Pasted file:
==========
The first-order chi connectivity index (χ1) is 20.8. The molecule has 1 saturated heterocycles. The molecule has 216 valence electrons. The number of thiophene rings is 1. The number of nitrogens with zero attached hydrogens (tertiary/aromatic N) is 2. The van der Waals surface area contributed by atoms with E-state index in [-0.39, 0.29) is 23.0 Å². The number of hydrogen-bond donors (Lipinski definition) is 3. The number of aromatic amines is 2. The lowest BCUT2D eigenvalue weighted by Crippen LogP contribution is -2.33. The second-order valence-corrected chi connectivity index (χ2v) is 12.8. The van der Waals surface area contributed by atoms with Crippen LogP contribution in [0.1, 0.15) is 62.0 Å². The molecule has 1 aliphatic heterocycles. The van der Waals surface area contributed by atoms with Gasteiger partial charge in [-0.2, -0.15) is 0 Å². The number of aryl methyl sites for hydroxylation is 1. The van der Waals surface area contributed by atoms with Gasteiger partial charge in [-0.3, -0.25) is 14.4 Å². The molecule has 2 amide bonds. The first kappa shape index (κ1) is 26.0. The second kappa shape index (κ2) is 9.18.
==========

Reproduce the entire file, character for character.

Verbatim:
The first-order chi connectivity index (χ1) is 20.8. The molecule has 1 saturated heterocycles. The molecule has 216 valence electrons. The number of thiophene rings is 1. The number of nitrogens with zero attached hydrogens (tertiary/aromatic N) is 2. The van der Waals surface area contributed by atoms with E-state index in [-0.39, 0.29) is 23.0 Å². The number of hydrogen-bond donors (Lipinski definition) is 3. The number of aromatic amines is 2. The lowest BCUT2D eigenvalue weighted by Crippen LogP contribution is -2.33. The second-order valence-corrected chi connectivity index (χ2v) is 12.8. The van der Waals surface area contributed by atoms with Crippen LogP contribution in [0.1, 0.15) is 62.0 Å². The molecule has 1 aliphatic heterocycles. The van der Waals surface area contributed by atoms with Gasteiger partial charge in [-0.2, -0.15) is 0 Å². The number of aryl methyl sites for hydroxylation is 1. The van der Waals surface area contributed by atoms with Gasteiger partial charge in [-0.3, -0.25) is 14.4 Å². The molecule has 2 amide bonds. The first kappa shape index (κ1) is 26.0. The second kappa shape index (κ2) is 9.18.